It is sad they they don't have $1000 to spare, but if 1/2 the tree fell on their house instead of yours they still would have been in the same boat with needing to remove the standing portion of the tree. Even if your house wasn't In the picture. BTW: the insurance agent was rude to tell you what insurance should have covered for your neighbor and say a different story when he found out he was that neighbor's agent.

 

Example to try to put it in perspective: if you were parked at a redlight and someone hit you from behind, would you offer to pay 1/2 their insurance deductible just because your car happened to be stopped in their path and they did not have money to cover it? If so, that is fine and kind hearted, but it is clear that you would not be responsible to pay anything.

 

Those are all good points, and I see what you're saying.  

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Also, I am not sure if it was your neighbor's tree that fell on your garage, is it clear that a claim needs to be made on your insurance coverage or your neighbor's? I thought if something on my property caused damage to another's property that I would be responsible. Insurance experts, please weigh in.

 

I remember as a child an awning piece flying off our porch covering and got stuck into a tree during a bad wind storm. My parents were outside during the storm frantically trying to get it down before it flew and hit the neighbor's car. My parents did not have homeowner's insurance *gasp* and were afraid they would have to pay damage to the car in the neighbor's drive if the awning piece flew into the neighbor's yard.

 

It was our neighbor's tree, but our insurance agent said our insurance policy would cover the damage.

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If your agent wasn't just speaking out of turn (it happens--sometimes people say something and then realize later it wasn't what they meant to say), I think the bolded could be why it wasn't covered. Generally, if you are going to have insurance pay, they want to see it in person, and then approve it. If he saw it (but was working on your claim), and then he came back to find it gone, he might have had no recourse. I would call the company and just ask about the ins and outs.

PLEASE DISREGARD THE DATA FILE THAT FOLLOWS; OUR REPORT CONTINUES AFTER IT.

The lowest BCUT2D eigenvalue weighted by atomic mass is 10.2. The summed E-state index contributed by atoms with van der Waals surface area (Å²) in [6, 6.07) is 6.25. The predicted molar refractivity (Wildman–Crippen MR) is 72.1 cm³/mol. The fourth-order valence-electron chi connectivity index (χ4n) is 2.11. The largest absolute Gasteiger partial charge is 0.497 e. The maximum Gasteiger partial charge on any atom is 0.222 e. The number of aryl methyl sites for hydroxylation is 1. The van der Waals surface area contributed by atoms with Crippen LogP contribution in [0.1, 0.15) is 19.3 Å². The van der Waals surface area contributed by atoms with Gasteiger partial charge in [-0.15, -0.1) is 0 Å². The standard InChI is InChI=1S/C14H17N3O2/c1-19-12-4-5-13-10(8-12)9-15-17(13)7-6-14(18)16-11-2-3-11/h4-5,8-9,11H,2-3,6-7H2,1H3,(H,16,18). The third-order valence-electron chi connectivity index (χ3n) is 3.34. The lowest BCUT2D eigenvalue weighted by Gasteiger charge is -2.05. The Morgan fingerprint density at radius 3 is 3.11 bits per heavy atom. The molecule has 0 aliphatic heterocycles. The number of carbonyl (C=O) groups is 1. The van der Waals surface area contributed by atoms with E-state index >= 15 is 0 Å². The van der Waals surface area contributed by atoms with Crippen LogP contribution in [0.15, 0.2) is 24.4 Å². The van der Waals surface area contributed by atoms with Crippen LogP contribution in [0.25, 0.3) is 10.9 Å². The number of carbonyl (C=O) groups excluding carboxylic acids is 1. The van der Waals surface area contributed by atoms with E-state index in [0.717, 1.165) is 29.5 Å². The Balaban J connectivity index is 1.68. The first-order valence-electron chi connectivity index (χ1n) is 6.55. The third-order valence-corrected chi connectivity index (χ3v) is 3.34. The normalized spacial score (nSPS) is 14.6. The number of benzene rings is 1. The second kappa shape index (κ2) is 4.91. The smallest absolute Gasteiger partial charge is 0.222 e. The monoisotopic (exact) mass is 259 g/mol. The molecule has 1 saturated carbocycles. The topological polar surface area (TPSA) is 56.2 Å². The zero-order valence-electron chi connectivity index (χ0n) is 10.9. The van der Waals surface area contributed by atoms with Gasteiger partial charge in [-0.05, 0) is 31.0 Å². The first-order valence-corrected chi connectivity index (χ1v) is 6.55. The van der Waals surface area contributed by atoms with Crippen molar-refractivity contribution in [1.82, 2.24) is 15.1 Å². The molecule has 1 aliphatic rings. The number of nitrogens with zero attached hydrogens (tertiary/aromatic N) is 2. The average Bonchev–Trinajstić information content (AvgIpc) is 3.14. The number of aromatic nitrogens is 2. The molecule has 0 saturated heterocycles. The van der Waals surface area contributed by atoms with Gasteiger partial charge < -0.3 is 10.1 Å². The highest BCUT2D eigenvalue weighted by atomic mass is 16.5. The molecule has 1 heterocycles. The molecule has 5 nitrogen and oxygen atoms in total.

When the adjustor came to our yard, the part of the neighbor's tree that had fallen into our yard had been removed, yes. But he did look at the remainder of the tree that was still standing in our neighbor's yard, held in place with ropes so that it wouldn't fall.  That was the part the adjustor was commenting on when he told us  "for sure neighbor's homeowner's insurance should cover its removal."  (something like that.)  This is the same agent who came back again, in response to neighbor's request this time, but AFTER said tree being held up with ropes had been taken down for fear of it causing damage.  But this time, adjustor told neighbor that insurance would not cover it.  Neighbor did take pictures before it was taken down.

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When the adjustor came to our yard, the part of the neighbor's tree that had fallen into our yard had been removed, yes. But he did look at the remainder of the tree that was still standing in our neighbor's yard, held in place with ropes so that it wouldn't fall.  That was the part the adjustor was commenting on when he told us  "for sure neighbor's homeowner's insurance should cover its removal."  (something like that.)  This is the same agent who came back again, in response to neighbor's request this time, but AFTER said tree being held up with ropes had been taken down for fear of it causing damage.  But this time, adjustor told neighbor that insurance would not cover it.  Neighbor did take pictures before it was taken down.

 

I would want to know if the adjuster spoke out of turn, or if it's because your neighbor had it taken down before getting it authorized (picture or no picture--they might have that rule). I would assume the company could clear that up.